24 October, 2007

A Tragedy at Ten: Justin

He broke my cigarette. Just like that: took it and snapped it in half and laid the two pieces on the table like it was the most natural thing in the world. Then he asked to bum another. We started talking, of course, because how do you not strike up a conversation with someone approaching you in a coffee house that way? At midnight, after closing the place out, we carried our talk outside to the cold February sidewalk. It had begun to lightly snow.

“You like tea?” he asked, looking at the sky distractedly, then wiping the moisture from his thick-framed glasses with his T-shirt.


“Sure. Is there another kind?”

A friendship was inevitable.

The irony now is that, as I sit here writing, I have to little to say about who Justin was as a person. He was a couple of years older than me – nineteen – and willfully eccentric. Most people who knew him might say he lived to make people laugh. If that meant exploiting his quirks, he’d do it. The way he’d argue in favor of such concepts as prohibition and socialism struck me as an extensions of that: an affectation to keep people on their toes, guessing, or perhaps merely to assert his individuality – I never knew for certain. He was also a mass of contradictions. While he espoused the glories of independence, he lived off his wealthy parents’ monthly stipend; eschewing materialistic pursuits, he spent money frivolously on novelties and gadgets. Whatever his faults, though, that carefree persona made him endless fun to be around.

There is a song by Tom Waits, one of Justin’s favorite musicians, entitled “Tango Till They’re Sore.” Starting with a shambling, drunken piano, it stumbles almost accidentally upon a tune, with the addition of a trombone and double bass, as Waits’s cigarettes-and-whiskey growl dredges us the singer’s infamous after-hours ambiance. Great as the song is, the chorus can still choke me up, after all these years:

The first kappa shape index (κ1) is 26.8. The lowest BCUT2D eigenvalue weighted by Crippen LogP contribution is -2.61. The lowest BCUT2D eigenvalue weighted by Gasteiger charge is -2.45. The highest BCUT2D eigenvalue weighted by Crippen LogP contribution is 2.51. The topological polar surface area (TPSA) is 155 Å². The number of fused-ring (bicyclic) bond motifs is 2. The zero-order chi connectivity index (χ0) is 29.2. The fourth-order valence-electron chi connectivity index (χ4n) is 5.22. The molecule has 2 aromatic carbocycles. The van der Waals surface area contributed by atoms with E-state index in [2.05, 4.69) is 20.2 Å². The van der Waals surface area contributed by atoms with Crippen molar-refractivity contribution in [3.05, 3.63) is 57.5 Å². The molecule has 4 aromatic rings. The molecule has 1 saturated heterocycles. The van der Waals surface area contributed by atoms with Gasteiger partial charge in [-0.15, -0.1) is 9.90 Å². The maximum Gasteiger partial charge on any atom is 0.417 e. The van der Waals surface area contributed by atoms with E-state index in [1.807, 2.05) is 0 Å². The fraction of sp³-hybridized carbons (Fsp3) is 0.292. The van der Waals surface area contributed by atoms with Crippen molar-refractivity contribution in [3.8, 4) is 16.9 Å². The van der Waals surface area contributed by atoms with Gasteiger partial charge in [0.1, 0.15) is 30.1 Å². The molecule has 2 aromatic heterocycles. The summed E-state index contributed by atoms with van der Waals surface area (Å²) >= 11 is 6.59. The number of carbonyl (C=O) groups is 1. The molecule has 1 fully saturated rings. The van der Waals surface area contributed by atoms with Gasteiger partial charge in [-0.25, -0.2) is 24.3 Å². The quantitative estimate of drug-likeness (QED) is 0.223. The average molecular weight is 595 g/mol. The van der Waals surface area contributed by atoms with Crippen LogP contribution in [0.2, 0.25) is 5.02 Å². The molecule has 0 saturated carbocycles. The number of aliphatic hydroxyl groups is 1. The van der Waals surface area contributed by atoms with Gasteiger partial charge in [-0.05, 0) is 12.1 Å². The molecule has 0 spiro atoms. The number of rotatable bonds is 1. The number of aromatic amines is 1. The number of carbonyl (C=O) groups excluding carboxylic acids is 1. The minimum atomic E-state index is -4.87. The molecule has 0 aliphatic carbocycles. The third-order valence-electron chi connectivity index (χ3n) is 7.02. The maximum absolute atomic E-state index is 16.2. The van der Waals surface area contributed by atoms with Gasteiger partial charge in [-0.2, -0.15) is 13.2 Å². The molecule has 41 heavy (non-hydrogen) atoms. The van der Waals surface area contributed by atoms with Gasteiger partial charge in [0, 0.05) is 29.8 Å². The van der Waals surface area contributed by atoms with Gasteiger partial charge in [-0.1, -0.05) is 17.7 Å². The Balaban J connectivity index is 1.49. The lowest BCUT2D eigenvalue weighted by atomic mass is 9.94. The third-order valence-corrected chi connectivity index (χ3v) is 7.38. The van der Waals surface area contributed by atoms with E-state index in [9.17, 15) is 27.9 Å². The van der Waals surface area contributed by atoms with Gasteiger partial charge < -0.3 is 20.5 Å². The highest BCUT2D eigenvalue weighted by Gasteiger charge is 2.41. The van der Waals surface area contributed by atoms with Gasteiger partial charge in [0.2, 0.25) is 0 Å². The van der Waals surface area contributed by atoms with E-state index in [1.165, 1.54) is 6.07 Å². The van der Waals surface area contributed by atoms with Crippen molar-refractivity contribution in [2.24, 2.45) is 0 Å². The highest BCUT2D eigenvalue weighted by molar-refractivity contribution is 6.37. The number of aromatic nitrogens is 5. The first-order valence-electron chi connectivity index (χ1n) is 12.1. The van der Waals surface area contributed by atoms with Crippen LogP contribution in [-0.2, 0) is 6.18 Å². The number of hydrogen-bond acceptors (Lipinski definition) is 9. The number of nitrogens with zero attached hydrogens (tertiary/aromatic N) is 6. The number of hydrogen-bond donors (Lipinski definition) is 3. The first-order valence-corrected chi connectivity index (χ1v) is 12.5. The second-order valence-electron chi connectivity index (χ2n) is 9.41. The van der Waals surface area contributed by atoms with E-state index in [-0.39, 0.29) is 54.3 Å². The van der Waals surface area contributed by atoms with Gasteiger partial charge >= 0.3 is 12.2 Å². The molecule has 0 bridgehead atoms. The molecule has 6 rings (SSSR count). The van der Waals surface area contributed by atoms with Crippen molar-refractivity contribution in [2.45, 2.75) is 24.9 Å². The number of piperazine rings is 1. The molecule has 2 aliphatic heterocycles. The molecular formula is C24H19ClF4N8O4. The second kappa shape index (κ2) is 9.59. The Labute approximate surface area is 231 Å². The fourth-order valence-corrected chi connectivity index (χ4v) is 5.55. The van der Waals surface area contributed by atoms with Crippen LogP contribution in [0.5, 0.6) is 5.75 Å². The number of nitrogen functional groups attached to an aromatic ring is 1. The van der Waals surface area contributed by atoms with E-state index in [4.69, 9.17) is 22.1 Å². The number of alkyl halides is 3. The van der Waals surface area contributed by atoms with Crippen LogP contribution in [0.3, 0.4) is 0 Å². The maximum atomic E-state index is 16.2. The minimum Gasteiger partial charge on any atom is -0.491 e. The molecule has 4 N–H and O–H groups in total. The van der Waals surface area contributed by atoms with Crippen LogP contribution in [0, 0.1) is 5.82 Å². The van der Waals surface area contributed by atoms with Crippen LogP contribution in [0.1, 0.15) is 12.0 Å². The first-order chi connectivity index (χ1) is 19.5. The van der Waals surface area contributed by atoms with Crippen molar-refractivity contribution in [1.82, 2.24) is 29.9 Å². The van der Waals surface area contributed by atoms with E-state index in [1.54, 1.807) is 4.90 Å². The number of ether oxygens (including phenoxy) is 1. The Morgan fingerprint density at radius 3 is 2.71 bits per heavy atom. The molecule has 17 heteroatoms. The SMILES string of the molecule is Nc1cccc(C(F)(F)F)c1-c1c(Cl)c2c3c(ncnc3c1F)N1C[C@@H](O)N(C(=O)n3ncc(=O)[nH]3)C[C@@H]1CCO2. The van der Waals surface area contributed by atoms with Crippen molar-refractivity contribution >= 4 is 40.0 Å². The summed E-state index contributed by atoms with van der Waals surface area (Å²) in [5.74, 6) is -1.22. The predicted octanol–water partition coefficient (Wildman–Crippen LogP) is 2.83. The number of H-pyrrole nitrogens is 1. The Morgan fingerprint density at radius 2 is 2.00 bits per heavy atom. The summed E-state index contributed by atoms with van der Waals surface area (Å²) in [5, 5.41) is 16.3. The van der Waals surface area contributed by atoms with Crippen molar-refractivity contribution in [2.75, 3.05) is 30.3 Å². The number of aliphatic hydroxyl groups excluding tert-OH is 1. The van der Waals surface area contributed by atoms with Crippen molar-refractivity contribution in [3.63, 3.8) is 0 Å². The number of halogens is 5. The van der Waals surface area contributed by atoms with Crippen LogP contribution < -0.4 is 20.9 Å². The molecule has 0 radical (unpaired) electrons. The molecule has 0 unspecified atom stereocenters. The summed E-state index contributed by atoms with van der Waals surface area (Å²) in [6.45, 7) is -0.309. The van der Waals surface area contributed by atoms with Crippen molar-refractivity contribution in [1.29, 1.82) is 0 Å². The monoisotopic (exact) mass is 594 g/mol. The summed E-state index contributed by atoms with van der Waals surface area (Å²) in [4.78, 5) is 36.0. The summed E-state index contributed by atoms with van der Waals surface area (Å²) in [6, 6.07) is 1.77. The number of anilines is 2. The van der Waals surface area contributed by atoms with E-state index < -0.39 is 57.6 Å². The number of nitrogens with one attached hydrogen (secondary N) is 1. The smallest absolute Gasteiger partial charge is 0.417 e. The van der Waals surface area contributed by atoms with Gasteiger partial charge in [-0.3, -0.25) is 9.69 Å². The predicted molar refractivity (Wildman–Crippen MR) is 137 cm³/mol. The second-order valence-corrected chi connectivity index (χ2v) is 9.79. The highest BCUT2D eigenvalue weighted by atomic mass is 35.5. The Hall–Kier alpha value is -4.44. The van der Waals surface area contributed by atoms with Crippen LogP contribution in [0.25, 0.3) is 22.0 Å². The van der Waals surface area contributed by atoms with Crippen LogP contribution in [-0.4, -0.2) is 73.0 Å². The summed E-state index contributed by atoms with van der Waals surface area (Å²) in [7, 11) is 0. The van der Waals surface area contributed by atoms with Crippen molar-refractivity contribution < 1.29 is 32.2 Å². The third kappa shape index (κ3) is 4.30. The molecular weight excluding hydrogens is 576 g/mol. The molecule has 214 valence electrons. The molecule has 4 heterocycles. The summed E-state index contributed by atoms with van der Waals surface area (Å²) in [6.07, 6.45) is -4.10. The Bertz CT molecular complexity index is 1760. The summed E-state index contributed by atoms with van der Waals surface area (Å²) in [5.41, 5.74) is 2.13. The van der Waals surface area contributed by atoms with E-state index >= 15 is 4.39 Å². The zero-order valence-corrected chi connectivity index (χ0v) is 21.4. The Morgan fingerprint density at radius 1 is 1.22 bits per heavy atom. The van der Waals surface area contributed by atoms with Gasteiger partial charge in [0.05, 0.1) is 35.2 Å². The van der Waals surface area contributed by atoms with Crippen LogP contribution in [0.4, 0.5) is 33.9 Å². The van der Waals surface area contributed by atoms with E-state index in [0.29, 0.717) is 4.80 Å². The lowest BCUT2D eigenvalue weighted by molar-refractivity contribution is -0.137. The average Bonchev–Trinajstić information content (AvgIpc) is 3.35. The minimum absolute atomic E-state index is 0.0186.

Let me fall out of the window
With confetti in my hair
Deal out jacks or better
On a blanket by the stairs
I’ll tell you all my secrets
But I lie about my past
So send me off to bed forever more
I recognize now that there was so much about Justin Bruton that I couldn’t know. The person he truly was, when I thought of him as a friend, was buried beneath a blithe facade. It took many years for me to come to grips with the cynical idea that no one ever really knows another.

Justin took his own life on this date, ten years ago. Whether he did so only as a more determined echo of his past suicide attempts — the unavoidable succumbing to his chronic depression — or as an escape from retribution for the murder of his girlfriend, Anastasia, what’s certain is that I was oblivious to his intentions, to the darkness in his heart. It’s hard to justify our friendship now, yet I somehow manage. The part of him I knew was good. Is that enough to base fond memories on?